3 reasons why 'be yourself' is terrible advice

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'Be yourself' is advice often heard. And when I hear it in politics, I cringe.

I witnessed a few events in the last days that reminded me of Adam Grant's 2016 article "Unless you're Oprah, 'Be Yourself' is Terrible Advice".

'Be yourself' is advice often heard. And when I hear it in politics, I cringe.

Often the advice remains high-level. It's not clear what it means. That's either impractical or an encouragement to act in ways that are damaging in politics.

Grant argues that self-monitoring is a better strategy than 'being yourself' in many contexts.

  • High self-monitoring means being aware of and adjusting your behavior to your environment
  • Low self-monitoring (='be yourself') means being guided by your inner state, regardless of circumstances.

In politics, 'be yourself' aka. low self-monitoring is terrible advice.

Here are 3 reasons:

  • To self-monitor is part of the job. It's expected of us to self-monitor, perhaps nowhere as much as in politics. We very often need to manage our emotions: we may feel one thing but have to show something else to others. All of us need to do this, but more so those in politics:
"Once you enter politics, you are always on show. You never jump a queue, you never get impatient with a driver or a waitress or a check-in clerk. You never lose your temper. You never fail to light up when someone comes over for a picture or an autograph. You surrender the entirety of your private life for the duration. People are watching." (Ignatieff, 2013: 53 in Weinberg 2020)

Studies show that this high degree of self-monitoring is stressful in the workplace - and in politics in particular.

  • It's not easy to know what it is that we are meant to be authentic to. Is it our thoughts, what we feel in the moment, emotions that we try to express? Or do we mean values, identity, purpose? Even at that deeper level: our values will often conflict in a specific situation, we have multiple identities and perhaps different purposes across areas and stages of our lives. So, 'be authentic' is much easier said than done. And because it sounds so easy, we put additional pressure on people, suggesting they should easily figure this out.
  • It can be an excuse for inaction. 'This is who I am' is powerful when it is the result of introspection and trying things out. But it is an excuse in the absence of that kind of work. It's a shortcut. Assuming that there is one fixed self is the opposite of having a growth mindset: not 'I am not a good public speaker' but 'I haven't tried it out much, yet'.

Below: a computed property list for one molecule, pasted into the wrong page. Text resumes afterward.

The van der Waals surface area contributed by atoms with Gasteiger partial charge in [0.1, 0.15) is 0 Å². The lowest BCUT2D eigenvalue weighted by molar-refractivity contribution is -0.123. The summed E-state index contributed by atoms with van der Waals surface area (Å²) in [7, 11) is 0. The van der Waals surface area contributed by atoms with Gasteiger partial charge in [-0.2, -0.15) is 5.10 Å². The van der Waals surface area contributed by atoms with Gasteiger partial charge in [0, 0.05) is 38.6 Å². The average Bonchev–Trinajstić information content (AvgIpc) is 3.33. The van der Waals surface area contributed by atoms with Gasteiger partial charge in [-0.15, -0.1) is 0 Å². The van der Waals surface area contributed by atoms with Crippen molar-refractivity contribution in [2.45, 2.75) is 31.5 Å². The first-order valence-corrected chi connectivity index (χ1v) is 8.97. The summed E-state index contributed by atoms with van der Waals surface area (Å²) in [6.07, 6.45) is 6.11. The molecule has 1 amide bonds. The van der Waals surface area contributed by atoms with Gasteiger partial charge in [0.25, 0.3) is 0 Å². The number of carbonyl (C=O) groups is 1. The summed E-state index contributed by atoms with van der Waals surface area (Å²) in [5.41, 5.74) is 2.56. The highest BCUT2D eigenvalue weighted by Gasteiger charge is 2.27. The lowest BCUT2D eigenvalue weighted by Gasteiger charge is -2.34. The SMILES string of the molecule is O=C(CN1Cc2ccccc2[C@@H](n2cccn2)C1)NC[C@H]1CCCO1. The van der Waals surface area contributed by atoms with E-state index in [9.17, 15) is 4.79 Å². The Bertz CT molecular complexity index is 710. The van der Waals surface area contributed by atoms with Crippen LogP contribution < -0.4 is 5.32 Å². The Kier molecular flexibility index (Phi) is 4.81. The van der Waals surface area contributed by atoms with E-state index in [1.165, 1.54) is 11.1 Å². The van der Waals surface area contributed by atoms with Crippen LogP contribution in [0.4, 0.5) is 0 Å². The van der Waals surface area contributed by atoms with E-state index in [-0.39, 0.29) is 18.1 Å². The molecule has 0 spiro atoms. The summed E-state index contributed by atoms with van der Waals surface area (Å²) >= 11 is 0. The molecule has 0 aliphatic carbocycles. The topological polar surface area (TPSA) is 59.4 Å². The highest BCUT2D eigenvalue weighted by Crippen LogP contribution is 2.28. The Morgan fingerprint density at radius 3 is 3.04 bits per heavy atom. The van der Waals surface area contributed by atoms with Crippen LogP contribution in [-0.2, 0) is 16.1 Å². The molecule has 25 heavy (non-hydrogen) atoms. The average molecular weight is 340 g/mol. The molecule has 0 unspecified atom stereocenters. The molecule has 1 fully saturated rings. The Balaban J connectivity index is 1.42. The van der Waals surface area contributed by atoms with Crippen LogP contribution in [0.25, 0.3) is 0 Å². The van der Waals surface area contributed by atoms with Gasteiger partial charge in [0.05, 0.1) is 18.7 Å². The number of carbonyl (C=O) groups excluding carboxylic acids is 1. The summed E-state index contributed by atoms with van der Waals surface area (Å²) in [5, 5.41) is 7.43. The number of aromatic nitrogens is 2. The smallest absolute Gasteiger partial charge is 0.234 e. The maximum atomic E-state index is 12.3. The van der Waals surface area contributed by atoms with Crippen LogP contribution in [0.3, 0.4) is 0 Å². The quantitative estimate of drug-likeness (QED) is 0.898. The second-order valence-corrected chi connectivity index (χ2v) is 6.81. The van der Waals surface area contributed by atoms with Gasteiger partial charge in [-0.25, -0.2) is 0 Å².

'Be yourself' is terrible advice because it neglects the role of self-monitoring, because it does not help figure out what part of ourselves is relevant in a given situation, and because it can be an excuse for inaction.

Let's not throw the baby out with the bath water. Let's get rid of the 'be yourself' advice, but not authenticity:

I like how Prof Herminia Ibarra re-frames authenticity as a process: authenticity is not something we have, but a process of 'acting on your own authority', of being the 'author' and defining who we are, not just in words but through action (see below for more).

p.s. 👇 below, find the latest podcast, what I'm currently reading/listening to and my favourite quote this week

🎙️ My latest podcast

The last episode is with Sahak Ibrahimkhil, now running as candidate of Volt Germany:

Sahak Imbrahimkhil - Deciding to Run for Office
About my guest Sahak Ibrahimkhil is a member of the pan-European party Volt and seeking to be lead candidate for the party in the 2024 European elections. Sahak shares his reasons to run, how he came to the decision, how he prepares for campaigning, what people with a migration background

📚 What I read & listen to

Opinion | Unless You’re Oprah, ‘Be Yourself’ Is Terrible Advice. (Published 2016)
We pay a high price socially, personally and professionally for being authentic. There’s a better alternative.
What does it really mean for leaders to be authentic?
“Be authentic” — that’s what organizations, brands and people keep being told. But too often, following that advice can limit us, especially at work, says Herminia Ibarra, professor of organizational behavior. She proposes an expansive way to think about authenticity, one that will ensure we keep gr…

🖋️ My favourite quote

Two powerful questions from the book Reboot:

"How are you complicit in creating the conditions of your life that you say you don't want?"


"in what ways does that complicity serve you?" (p. 30)